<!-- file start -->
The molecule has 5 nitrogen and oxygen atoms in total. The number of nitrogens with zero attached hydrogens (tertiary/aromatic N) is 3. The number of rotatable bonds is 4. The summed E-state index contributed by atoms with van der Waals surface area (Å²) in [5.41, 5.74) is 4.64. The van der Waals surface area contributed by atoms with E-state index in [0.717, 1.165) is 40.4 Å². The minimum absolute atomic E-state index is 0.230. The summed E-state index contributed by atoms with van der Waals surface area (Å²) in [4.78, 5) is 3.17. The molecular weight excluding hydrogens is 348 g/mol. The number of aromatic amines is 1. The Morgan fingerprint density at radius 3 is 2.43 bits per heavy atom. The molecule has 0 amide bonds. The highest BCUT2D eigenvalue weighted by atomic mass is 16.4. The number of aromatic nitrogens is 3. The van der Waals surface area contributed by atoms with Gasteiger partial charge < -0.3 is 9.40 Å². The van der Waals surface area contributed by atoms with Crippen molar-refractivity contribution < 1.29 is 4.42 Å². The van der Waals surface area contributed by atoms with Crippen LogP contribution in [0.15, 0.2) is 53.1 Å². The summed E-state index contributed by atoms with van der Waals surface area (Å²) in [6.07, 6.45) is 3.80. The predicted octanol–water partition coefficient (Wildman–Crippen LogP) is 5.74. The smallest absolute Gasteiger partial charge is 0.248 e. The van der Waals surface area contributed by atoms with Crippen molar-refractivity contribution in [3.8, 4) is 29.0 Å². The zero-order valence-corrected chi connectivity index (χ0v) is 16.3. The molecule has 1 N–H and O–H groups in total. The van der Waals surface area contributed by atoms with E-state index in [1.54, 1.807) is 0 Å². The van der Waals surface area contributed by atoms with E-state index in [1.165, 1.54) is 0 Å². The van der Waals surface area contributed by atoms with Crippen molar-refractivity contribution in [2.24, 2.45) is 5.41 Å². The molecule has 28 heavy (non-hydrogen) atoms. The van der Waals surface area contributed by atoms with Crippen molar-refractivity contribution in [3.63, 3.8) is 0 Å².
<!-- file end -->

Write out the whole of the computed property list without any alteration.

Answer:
The molecule has 5 nitrogen and oxygen atoms in total. The number of nitrogens with zero attached hydrogens (tertiary/aromatic N) is 3. The number of rotatable bonds is 4. The summed E-state index contributed by atoms with van der Waals surface area (Å²) in [5.41, 5.74) is 4.64. The van der Waals surface area contributed by atoms with E-state index in [0.717, 1.165) is 40.4 Å². The minimum absolute atomic E-state index is 0.230. The summed E-state index contributed by atoms with van der Waals surface area (Å²) in [4.78, 5) is 3.17. The molecular weight excluding hydrogens is 348 g/mol. The number of aromatic amines is 1. The Morgan fingerprint density at radius 3 is 2.43 bits per heavy atom. The molecule has 0 amide bonds. The highest BCUT2D eigenvalue weighted by atomic mass is 16.4. The number of aromatic nitrogens is 3. The van der Waals surface area contributed by atoms with Gasteiger partial charge < -0.3 is 9.40 Å². The van der Waals surface area contributed by atoms with Crippen molar-refractivity contribution < 1.29 is 4.42 Å². The van der Waals surface area contributed by atoms with Crippen LogP contribution in [0.15, 0.2) is 53.1 Å². The summed E-state index contributed by atoms with van der Waals surface area (Å²) in [6.07, 6.45) is 3.80. The predicted octanol–water partition coefficient (Wildman–Crippen LogP) is 5.74. The smallest absolute Gasteiger partial charge is 0.248 e. The van der Waals surface area contributed by atoms with Crippen molar-refractivity contribution in [3.8, 4) is 29.0 Å². The zero-order valence-corrected chi connectivity index (χ0v) is 16.3. The molecule has 1 N–H and O–H groups in total. The van der Waals surface area contributed by atoms with E-state index in [1.54, 1.807) is 0 Å². The van der Waals surface area contributed by atoms with E-state index in [1.165, 1.54) is 0 Å². The van der Waals surface area contributed by atoms with Crippen molar-refractivity contribution in [2.24, 2.45) is 5.41 Å². The molecule has 28 heavy (non-hydrogen) atoms. The van der Waals surface area contributed by atoms with Crippen molar-refractivity contribution in [3.63, 3.8) is 0 Å².